Smooth Credit Rolls in After Effects

{I’ve been looking for something like this for years. Thought I’d share it in case you might be looking for the same thing – B.}

Step-by-Step to create a smooth credit roll in After Effects

1. Grab a copy of the project template. Smooth Credit Roll Template.aep

2. Grab a copy of the Credits you need to roll. A Plain Text file will work best.

3. Rename the After Effects Template to your project’s needs.

4. Open in AE4 or higher.

5. In this project there are two Compositions to deal with:

5a. Text Layer – This is the comp where you will put the text. More on adjusting it in later steps.

5b. Roll – This is the comp that actually produces the credit roll. Nothing should be adjusted in this comp – except the length.


The combination of these two comps in conjunction with an expression. The expression computes the length (in pixels) of the text layer. It then divides that length over the time of the roll and moves the text so that it only moves up two scan lines per frame. This control over the movement prevents the roll from flickering and allows for it to move smoothly. Fortunately, you do not need to mess with the expression at all. The expression was found on a Creative Cow Forum post by Kevin Camp of KCPQ – ( Take a look at that post or peek at the expression itself. Kevin put a nice set of instructions into the expression about how to get it working.

6. Edit the text in the Text Layer Comp. There are no animation keyframes in the Text Layer. The best thing to do is adjust the font size and leading so that the entire roll fills the layer as much as possible (see picture to left). Make small adjustments (a point here, a point there, etc.) Since you’re adjusting over a large layer, even small tweaks can make a large difference. If you need to include logos or other elements in the roll, they can be pasted into the Text Layer Comp at this point as well. Take care when adjusting the size of the Text Layer, the size it currently is seems to be in the sweet spot for about a 29-second roll. Making the Text Layer shorter or taller could affect the time that the roll takes to complete.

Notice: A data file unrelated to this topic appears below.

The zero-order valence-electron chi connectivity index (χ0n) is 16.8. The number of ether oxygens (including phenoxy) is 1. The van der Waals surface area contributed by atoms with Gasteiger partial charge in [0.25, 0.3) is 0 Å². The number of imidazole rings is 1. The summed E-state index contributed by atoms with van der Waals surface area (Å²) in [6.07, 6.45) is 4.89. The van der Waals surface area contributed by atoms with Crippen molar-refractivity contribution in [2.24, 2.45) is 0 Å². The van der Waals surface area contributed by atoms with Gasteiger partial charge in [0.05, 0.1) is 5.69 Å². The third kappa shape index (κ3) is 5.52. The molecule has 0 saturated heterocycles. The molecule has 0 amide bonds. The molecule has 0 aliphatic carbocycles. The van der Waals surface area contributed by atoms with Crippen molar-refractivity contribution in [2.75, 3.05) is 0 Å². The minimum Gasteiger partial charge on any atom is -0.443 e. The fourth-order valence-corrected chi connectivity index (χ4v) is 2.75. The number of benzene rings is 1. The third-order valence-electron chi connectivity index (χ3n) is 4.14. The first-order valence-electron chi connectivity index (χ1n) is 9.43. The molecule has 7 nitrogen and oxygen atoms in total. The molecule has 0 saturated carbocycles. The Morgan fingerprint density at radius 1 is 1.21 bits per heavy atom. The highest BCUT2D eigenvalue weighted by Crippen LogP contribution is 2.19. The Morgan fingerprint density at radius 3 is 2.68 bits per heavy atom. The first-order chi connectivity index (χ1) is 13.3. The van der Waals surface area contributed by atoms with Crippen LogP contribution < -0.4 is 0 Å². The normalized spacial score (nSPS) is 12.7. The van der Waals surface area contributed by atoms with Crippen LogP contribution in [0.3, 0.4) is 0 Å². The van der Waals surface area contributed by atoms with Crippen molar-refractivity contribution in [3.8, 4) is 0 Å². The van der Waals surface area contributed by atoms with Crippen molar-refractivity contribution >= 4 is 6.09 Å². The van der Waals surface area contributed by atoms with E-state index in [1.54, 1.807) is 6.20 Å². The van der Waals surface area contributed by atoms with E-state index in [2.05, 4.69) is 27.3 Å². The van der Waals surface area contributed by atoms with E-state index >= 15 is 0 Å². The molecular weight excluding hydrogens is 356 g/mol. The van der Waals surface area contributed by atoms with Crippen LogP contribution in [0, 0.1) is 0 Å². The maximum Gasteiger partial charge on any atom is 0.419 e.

7. Once you’ve edited the text to fill the Text Layer comp, you can switch over to the Roll Composition and take a look. You should be good to go for rendering. Choose your codec and output. IMPORTANT NOTE: You must choose to output with Fields turned on if you are going to an interlaced output (ie. 29.97, 59.94)

8. Render it out


– Generally, even at 100%, the Roll Comp will look like crud when played back on the computer display. You will only see the smoothness when displayed on a broadcast monitor using a Kona, Decklink, etc.

– Time of the Roll does not always use all of the length in the Roll Comp. Because of the math, there are only certain durations that work out correctly given a certain pixel height of the Text Layer. What happens is that the formula for moving the layer causes it to come out correctly at a time that is shorter or longer than the exact duration you may want. If you scroll through the text in the template you will see that the final element scrolls off the screen at about 28-seconds. This time is calculated the actual length of the Text Layer and how tall it is. Changing the height of the Text Layer will affect the time when the roll completes – sometimes shorter, sometimes longer. Be careful when adjusting the height of the Text Layer.

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